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Meet The Founder: AirSensa, Big Data Powering Global Health




When investing, your capital is at risk.

With the world adjusting to a new, post-pandemic normal, the need for individuals to raise their health baseline has never been more important. For health food and vitamin brands, digital healthcare services and more, demand has surged. AirSensa is tackling a more silent, but detrimental threat: air pollution. 

In the wake of the crisis, respiratory wellness has taken centre stage. AirSensa is building a big data platform that analyses the air quality in different locations, allowing individuals, businesses and government bodies to make better, more informed decisions. AirSensa is over 110% funded on Seedrs.

We sat down with founder and CEO Jonathan Steel to find out how the company plans to scale to meet the demands of a changed world.

What is AirSensa all about?

AirSensa is a globally scalable, unique and proprietary platform collecting hyperlocal, real-time environmental data based around, but not limited to, air quality. We are a data company and not limited to any particular sensor technology, so we can always deploy the best available hardware for the required outcome. Our cloud platform (STORRM) provides autonomous management, security, and machine learning capabilities which, combined with our world-leading calibration model, makes AirSensa unique in being able to acquire validated data from sensor networks of any scale.

What first gave you the idea for the company?

My consulting company, The Bathwick Group, helped IBM stage a sustainability conference (the IBM Summit at Start, with the Prince of Wales) in 2010. On the first day, I heard about the massive health burden of air pollution (at least 40,000 people dying early in the UK alone). I was shocked. No-one was talking about air pollution at that time, so I was completely unaware of it. Following that conference, Gary Barnett and I worked out how we might address the need for much better, actionable data, which resulted in a project that eventually became AirSensa.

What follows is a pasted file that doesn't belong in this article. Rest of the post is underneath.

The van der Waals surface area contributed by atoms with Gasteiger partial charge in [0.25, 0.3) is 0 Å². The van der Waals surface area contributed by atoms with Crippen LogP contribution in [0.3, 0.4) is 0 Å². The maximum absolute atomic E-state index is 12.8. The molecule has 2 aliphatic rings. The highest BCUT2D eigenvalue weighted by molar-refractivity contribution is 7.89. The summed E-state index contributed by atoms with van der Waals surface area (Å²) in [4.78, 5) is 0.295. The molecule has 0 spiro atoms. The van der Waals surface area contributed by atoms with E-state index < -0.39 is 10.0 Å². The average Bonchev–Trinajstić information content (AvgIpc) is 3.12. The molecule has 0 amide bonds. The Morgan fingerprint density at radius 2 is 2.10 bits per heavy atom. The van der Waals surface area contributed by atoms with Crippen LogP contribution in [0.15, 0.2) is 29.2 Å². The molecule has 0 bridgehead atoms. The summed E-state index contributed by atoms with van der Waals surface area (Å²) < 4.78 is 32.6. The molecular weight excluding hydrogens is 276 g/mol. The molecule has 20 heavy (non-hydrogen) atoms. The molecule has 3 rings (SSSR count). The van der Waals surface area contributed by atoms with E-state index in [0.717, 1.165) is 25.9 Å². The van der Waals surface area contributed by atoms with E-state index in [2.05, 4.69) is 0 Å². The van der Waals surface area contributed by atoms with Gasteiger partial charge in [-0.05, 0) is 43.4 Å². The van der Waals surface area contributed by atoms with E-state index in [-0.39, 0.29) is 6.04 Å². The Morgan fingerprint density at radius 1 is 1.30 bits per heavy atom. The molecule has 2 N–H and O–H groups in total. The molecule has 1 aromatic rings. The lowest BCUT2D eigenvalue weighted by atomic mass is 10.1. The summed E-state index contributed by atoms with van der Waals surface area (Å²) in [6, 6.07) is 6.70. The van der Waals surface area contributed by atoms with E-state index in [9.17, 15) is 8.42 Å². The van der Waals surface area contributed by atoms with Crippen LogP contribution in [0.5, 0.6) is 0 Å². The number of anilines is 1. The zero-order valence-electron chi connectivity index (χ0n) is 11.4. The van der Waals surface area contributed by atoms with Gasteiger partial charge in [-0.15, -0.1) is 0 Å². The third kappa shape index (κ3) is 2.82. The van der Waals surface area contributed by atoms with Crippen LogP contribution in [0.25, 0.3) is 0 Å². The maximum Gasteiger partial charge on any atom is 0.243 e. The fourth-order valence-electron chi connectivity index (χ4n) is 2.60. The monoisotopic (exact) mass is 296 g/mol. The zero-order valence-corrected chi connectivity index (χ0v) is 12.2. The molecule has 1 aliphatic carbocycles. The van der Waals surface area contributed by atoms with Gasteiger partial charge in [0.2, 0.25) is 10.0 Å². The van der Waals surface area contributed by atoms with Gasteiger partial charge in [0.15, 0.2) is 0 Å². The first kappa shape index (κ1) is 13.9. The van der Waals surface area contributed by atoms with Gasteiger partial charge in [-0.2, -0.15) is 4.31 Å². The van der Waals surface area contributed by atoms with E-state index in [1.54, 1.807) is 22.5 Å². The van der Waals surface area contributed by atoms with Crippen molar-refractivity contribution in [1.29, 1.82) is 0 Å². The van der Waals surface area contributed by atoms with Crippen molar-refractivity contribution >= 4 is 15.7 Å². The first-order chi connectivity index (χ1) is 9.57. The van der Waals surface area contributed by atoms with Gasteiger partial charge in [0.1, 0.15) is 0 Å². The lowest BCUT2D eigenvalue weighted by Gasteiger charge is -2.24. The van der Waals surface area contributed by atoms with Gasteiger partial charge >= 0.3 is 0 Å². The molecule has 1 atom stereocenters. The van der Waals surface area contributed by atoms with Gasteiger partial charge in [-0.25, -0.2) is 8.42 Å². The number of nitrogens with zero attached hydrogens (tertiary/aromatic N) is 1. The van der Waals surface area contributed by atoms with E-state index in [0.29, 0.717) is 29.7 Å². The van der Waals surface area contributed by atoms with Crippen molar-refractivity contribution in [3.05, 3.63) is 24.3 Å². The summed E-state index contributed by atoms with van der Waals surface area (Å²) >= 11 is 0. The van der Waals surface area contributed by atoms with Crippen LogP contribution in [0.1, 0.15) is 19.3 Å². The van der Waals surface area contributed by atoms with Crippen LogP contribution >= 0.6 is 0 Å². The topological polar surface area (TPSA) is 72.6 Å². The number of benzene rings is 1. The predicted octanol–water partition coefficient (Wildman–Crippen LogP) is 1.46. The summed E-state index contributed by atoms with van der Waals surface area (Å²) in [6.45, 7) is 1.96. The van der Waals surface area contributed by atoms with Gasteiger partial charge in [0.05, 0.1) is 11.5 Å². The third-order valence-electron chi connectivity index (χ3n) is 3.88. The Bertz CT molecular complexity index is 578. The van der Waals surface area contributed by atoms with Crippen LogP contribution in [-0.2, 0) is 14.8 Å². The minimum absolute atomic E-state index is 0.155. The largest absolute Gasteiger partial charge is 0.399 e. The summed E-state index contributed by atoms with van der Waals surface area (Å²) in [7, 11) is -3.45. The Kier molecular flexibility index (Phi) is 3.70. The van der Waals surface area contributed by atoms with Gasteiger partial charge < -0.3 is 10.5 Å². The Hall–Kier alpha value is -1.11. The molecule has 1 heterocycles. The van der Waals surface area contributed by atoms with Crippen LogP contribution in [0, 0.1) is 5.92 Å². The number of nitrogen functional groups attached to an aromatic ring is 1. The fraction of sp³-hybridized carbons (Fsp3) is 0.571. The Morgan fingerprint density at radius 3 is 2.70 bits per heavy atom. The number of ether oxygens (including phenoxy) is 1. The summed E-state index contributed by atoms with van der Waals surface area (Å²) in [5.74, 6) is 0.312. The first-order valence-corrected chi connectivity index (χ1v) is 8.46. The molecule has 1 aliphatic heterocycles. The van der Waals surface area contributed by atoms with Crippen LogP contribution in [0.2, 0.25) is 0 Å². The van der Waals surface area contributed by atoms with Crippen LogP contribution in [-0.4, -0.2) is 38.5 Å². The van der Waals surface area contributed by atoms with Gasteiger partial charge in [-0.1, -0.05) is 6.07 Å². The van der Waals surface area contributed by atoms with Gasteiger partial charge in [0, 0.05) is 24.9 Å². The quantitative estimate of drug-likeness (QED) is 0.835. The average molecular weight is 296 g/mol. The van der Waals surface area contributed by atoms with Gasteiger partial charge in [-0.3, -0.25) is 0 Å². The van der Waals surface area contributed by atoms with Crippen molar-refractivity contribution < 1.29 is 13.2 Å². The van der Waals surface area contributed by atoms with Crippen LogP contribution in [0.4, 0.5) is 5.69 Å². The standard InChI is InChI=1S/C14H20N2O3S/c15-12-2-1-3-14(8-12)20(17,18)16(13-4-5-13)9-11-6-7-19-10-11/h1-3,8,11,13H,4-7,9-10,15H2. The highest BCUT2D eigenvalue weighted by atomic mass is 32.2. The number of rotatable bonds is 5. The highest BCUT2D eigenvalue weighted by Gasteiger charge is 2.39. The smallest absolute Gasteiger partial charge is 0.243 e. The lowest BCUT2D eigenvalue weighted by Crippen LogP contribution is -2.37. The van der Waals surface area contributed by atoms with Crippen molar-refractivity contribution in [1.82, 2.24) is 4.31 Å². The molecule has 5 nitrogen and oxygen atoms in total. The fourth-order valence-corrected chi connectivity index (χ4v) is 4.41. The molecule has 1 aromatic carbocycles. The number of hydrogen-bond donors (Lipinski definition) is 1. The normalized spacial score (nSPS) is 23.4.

What is the competitive landscape and how does AirSensa compare?

The competitive environment can be summed up in three segments – major suppliers, sensor makers, and data scrapers.

Major companies and incumbents stick primarily with the traditional way of monitoring air quality which ticks regulatory boxes but doesn’t produce real, usable, hyperlocal data. Many of these players are only really interested in selling larger solutions (such as traffic management solutions) or consultancy. 

Sensor makers are focused on their own hardware and range from the very low-cost level (which are all but useless) up to mid-priced equipment, which is better but (as hardware makers) unsuited for large-scale deployment as there is generally little or no data platform or calibration capability.  

Data scrapers just take open source data (such as that produced by Defra) and put it in a pretty app. The data is all modelled and again, isn’t real-time, hyperlocal, or actionable. 

AirSensa is the only company that offers the best available hardware, deployable and manageable at massive scale, to create a platform-based solution which can be used by local authorities to reduce costs and help create a healthier environment for us all.

What interesting new products have you released recently?

We recently developed a product that supports corporate efforts to improve ESG reporting and reduce future liabilities by generating much richer data about their pollution footprints. We’ve also recently launched an app which was originally designed to help support recovered Covid patients. We’ve since continued development for it to support a wide range of chronic health conditions through a combination of sensor-based data acquisition and direct real-time patient feedback.  

What has been one of the most significant successes for the business?

There have been a number of significant milestones, including building the exemplar networks in Manchester and Jersey, but perhaps the most significant successes to date relate to our commercial and academic partnerships, which are providing strong access to market, and augmenting our expertise in a number of scientific and analytical areas.

What new products/features/partnerships do you have upcoming?

We are launching internal monitoring for large real estate owners. Utilising our unique approach to a platform solution, we can provide real estate owners, managers, and occupants with key data relating to air quality and safety across a wide variety of building types, and very large estates.  This is very important today as companies and their employees want to ensure that their workspaces are healthy and productive environments. We are also in discussions on several more corporate partnerships, some of which we will announce in the coming months.